Innovative thinking is unleashing solutions in not only clean energy but conservation as well. In Africa, the private sector is leveraging its resources to protect southern white rhinos, whose numbers have declined by nearly 12 percent in the last four years alone, from poaching while simultaneously producing a replicable model for saving endangered species across the globe.
Platinum Rhino was the largest and most successful southern white rhino breeding operation in the world. But it was never intended to solely be a conservation effort, even though the operation had goals to rewild animals every year. Founder John Hume invested $150 million of his own money into starting the project in 2009 in the pursuit of a singular goal: Protecting white rhino populations by making horns from a live rhino worth more than that of a dead rhino.
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Hume’s solution revolved around allowing ivory to be harvested from live rhinos, which can be done without hurting the animal, in a way to protect them from getting poached. The organization would then rewild 100 of the rhinos that it saved every year.
While Hume was never able to successfully lobby lawmakers to legalize this sort of trade, rhino horn has been banned from international trade since 1977, the organization was able to save nearly 2,000 southern white rhinos while breeding over 1,800 calves. In total, the organization owned 15 percent of the world’s southern white rhino population. Earlier this year Hume sold Platinum Rhino to African Parks, a South African conservation nonprofit. The nonprofit has announced its mission for this breeding operation: The rewilding of thousands of southern white rhinos over the next decade, one of the largest continent-wide rewilding efforts for any African species.
“The scale of this undertaking is simply enormous, and therefore daunting,” said Peter Fearnhead, CEO of African Parks. “However, it is equally one of the most exciting and globally strategic conservation opportunities. We will be working with multiple governments, funding partners and conservation organizations, who are committed to making this rewilding vision a reality.”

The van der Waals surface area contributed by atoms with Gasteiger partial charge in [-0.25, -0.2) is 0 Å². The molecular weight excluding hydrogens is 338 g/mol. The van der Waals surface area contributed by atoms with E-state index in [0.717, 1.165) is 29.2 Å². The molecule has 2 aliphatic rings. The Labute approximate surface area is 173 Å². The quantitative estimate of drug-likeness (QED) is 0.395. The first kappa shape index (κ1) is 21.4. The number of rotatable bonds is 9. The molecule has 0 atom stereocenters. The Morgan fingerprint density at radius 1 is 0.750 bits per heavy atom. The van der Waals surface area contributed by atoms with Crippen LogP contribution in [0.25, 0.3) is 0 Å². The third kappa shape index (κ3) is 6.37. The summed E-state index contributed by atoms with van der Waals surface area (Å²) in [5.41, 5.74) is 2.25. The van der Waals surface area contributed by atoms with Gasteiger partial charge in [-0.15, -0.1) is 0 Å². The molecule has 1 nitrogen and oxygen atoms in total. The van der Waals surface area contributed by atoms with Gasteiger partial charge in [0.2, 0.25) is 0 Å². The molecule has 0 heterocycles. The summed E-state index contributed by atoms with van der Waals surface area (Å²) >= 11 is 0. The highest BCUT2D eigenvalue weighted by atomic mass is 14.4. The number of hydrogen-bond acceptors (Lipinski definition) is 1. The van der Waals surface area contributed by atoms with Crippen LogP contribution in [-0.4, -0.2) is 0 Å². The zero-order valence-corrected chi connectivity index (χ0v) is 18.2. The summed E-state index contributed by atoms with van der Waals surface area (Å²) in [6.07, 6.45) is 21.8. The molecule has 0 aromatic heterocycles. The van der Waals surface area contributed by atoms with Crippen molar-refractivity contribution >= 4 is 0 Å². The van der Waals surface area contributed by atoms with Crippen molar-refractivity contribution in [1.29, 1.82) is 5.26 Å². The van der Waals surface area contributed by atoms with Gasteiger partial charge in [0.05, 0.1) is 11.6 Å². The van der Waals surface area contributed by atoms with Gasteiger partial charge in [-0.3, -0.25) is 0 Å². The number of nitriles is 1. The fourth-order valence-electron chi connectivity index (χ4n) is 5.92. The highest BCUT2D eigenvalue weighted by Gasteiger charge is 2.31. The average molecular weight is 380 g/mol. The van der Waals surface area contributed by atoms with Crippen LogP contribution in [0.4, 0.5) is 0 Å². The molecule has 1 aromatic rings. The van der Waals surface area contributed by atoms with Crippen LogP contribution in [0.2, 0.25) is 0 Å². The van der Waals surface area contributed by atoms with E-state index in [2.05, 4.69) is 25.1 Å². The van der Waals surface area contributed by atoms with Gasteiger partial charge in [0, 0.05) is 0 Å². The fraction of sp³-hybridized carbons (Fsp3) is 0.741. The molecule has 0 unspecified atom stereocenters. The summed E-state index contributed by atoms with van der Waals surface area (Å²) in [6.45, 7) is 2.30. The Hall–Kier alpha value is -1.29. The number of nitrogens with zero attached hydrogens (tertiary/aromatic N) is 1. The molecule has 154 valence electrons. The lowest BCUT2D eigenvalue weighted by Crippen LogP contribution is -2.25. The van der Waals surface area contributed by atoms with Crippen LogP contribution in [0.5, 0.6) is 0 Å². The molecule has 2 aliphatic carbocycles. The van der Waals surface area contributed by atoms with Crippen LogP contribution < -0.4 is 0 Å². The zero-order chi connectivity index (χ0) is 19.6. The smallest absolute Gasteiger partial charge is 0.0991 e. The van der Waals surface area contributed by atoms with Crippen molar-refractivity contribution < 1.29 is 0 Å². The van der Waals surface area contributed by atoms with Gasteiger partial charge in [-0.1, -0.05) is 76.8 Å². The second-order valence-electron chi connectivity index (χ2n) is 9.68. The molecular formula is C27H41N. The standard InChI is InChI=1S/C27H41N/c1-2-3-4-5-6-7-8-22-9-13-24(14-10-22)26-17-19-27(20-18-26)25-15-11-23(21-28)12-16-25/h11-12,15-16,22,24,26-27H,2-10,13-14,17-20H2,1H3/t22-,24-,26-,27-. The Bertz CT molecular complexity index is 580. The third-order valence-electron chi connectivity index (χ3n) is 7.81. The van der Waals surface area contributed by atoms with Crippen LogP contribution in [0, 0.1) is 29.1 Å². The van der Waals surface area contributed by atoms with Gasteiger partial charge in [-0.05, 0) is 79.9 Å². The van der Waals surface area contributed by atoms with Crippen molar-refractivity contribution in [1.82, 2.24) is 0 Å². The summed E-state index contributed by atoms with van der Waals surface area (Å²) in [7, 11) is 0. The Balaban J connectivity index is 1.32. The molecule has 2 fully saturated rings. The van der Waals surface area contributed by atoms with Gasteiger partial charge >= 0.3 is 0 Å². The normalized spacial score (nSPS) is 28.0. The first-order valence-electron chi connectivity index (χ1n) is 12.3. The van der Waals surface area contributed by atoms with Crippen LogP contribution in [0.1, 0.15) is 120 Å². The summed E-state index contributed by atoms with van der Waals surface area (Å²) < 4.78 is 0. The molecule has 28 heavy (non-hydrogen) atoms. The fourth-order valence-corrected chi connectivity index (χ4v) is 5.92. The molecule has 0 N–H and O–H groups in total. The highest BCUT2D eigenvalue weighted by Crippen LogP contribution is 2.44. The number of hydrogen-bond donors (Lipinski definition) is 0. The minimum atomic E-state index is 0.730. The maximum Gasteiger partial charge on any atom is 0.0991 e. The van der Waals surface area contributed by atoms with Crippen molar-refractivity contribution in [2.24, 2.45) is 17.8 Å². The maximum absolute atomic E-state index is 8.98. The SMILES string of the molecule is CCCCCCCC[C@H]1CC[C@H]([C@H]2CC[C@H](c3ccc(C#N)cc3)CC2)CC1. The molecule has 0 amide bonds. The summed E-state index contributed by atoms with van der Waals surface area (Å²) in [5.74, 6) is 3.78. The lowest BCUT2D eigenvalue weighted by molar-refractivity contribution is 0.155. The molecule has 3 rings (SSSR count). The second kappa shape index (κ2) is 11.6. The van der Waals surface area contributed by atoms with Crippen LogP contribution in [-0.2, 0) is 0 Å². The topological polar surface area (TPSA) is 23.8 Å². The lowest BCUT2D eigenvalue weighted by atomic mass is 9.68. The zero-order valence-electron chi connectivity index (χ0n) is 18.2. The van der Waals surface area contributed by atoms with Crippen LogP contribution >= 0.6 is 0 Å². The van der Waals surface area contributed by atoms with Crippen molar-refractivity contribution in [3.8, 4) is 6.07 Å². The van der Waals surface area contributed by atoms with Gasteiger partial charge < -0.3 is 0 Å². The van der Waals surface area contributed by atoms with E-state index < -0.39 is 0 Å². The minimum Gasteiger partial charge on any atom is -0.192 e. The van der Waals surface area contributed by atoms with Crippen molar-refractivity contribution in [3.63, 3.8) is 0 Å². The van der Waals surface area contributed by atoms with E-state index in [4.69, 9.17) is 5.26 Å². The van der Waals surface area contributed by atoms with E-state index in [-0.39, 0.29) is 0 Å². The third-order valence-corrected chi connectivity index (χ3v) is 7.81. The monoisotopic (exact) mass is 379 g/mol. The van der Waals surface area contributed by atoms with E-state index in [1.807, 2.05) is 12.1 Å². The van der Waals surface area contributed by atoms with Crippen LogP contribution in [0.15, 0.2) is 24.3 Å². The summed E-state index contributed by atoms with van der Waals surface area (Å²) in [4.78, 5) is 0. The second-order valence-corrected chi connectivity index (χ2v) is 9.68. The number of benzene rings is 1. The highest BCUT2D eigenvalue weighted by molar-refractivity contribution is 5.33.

African Parks will rewild every single one of the animals over the next decade, planning to shut down Platinum Rhino and its breeding operations for good at the end of that period.
Platinum Rhino was not the first or only organization to breed and rewild endangered species. Zoos across the globe breed animals to be reintroduced into the wild. While groups like Re:wild and conservation coalitions of stakeholders and scientists are also working to make rewilding happen. There are even maverick rewilders, taking it upon themselves to breed and rewild a number of species.
Platinum Rhino was unique in its market-based approach to conservation and rewilding, which allowed it to grow to the size that it did. Across the world, market forces are unleashing new methods to conserve wildlife and ecosystems. In Montana, American Prairie has leveraged private philanthropy to purchase ranch land, improve wildlife, and open it up to the public. Since 2005, the organization has brought over 750 bison back to Montana, which has been critical to improving the health of local ecosystems.
Market-based conservation may not be widely adopted, but it is not unique. Platinum Rhino and American Prairie are a testament to the power that incentives and private management provide in protecting endangered or threatened species.
Kelvey Vander Hart is a native Iowan, a member of the American Conservation Coalition, and a communications specialist at Reason Foundation.